Get shit done. Impact doesn’t come from just having good ideas. It comes from execution. No matter how polished our brand or how eloquent our words, it all comes down to action. That’s what this value reminds us of.

Remember to dance. There are so many obstacles in our way that if we don’t stop to celebrate the small wins, we won’t have the steam to keep charging into the difficulties we face ahead. This value reminds us of how important this is!

What key relationships have shaped your life path?

My father was influential in shaping my life path, in that he often had meaningful conversations with me and would give thoughtful answers to the questions I asked. He would explain concepts that are challenging to confront in a way that I could understand. He was also very supportive and patient.

My mom has also been a huge influence in my life. She is absolutely amazing and expresses an infinite amount of love for me and my siblings. She has played a huge role in shaping the way I build relationships with other people.

I also look up to the entrepreneurs we work with because of their immense courage. The work they do is often lonely and difficult. They are living in difficult places. They have endured malaria, bombings, government corruption, and have had their operations shut down. They have endured so much in their efforts to make a difference, yet they still show up despite the obstacles they encounter. They are hugely inspiring to me.

What is the most exciting part about your work?

We have the opportunity to manifest our values every day in the work we do, and to see the very real, tangible impact of our work on the ground. I’m constantly able to witness the relationship between values and impact. To me, the values we hold and practice are pivotal in our ability to create the impact we hope to see in the world.

Our practices in the office and with our partners are crucial. If we don’t embody the vision we have for the future on a scale of 10 people, how can we expect create those realities on a scale of millions? It’s exciting to think deeply about what our values are and practice them with our team and in the work we do. I’m not sure what differentiates the Unreasonable Institute  from others who do the kind of work we are involved in; however, I do know that our values are part of the reason why the we’ve attracted so many amazing mentors who fly around the word to visit entrepreneurs in other countries.

It’s also so exciting to see that our work is having an effect on the ground worldwide. People we work with come from all over the world and from all walks of life—from doctors to child soldiers. Among this diversity, there is a unifying goal, which is to bring about the world we hope to create. The connections our Unreasonable Fellows build with each other is invaluable, and I can see this in the very tangible partnerships that are formed.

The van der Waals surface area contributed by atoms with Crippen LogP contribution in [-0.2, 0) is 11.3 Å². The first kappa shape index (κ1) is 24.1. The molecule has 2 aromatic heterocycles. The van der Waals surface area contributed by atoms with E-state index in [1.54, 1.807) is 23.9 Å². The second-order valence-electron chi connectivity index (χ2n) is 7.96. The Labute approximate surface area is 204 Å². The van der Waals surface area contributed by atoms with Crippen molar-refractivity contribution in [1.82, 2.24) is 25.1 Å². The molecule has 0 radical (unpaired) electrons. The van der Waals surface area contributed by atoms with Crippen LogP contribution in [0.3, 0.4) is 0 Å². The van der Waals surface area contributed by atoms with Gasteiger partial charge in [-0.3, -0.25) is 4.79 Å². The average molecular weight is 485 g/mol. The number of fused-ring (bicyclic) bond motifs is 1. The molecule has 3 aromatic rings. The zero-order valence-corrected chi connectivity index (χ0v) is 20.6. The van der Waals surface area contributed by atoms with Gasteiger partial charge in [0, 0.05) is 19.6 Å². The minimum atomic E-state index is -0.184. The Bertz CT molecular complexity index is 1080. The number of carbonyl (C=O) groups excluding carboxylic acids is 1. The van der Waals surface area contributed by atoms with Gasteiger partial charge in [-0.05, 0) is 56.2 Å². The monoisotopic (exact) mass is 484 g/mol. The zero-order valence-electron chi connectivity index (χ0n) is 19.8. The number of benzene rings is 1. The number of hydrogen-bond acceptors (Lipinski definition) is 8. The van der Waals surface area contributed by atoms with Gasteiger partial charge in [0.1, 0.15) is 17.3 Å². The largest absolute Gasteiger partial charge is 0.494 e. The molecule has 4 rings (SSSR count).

We love the Unreasonable Institute’s practice of “militant transparency,” and appreciate how you list “Our Failures” as a section on your website.  Can you speak to why the Unreasonable Institute chooses to highlight it’s missteps alongside its successes?

We are a human centered organization that mobilizes people; to that end, we’ve paid a lot attention to how relationships get built. We build relationships by acknowledging our vulnerability instead of bombarding people with a litany of our achievements. Just because we are doing the work we are doing doesn’t necessarily mean we are doing it right. Exposing our vulnerabilities and the very human quality of our work keeps us humble. It’s easy to get caught up in what’s going well. However, it is important to remember that at one point, we didn’t know how to do the work we do now.

Despite our successes there are still mornings when I wake up and am tortured by the question of whether we are actually having an impact. Over the years, we have figured out a lot but there are still so many things we don’t know how to do. It helps us remain humble, to approach every situation as learners, and to empathize with others confronting similar challenges. Since we support entrepreneurs, it is also important to share our failures so others can learn from our mistakes.

What projects are the Unreasonable Institute currently involved in?

The biggest project we are currently involved in is the Unreasonable Labs. The goal of this initiative is to establish 100 locally based Institutes in 100 countries so that we can find the best entrepreneurs in different localities. We want to see how quickly we can train those teams to work effectively. For each Unreasonable Lab, we will provide a small amount of capital, a play book, training, and assistance to run programming. We will evaluate programs and teams.  From there, we will decide which teams we want to work with to develop full fledged institutes. We will train these teams in Boulder and then dispatch them to the countries they will be working in.

It’s really a process of distributed curation. We curate funders, mentors, partnerships, and entrepreneurs. If we had to do this by ourselves, it would be impossible. However, if we can share the responsibility of doing this work with other people, our impact and the impact of the projects we support is able to scale and grow.

Other projects currently underway are the Unreasonable Group, Unreasonable Capital, and Unreasonable Media.

What are you best known for around the office?

I’m best known for giving hugs, laughing, and for my love of puns and bad jokes. I’m a huge fan of Asana, our task management software and openly vocalize my feelings about the program. It’s awesome because it’s structured enough to be useful but allows for enough freedom for you to create what you need to. I’m also known for being opinionated—and if I’m not expressing an opinion, it’s because I’m holding back!

Want to learn more about the Unreasonable Institute, apply to be a Fellow, or get involved as a Partner or Mentor? Spend some time on their website, like ’em on Facebook, or read great articles like this one on their blog.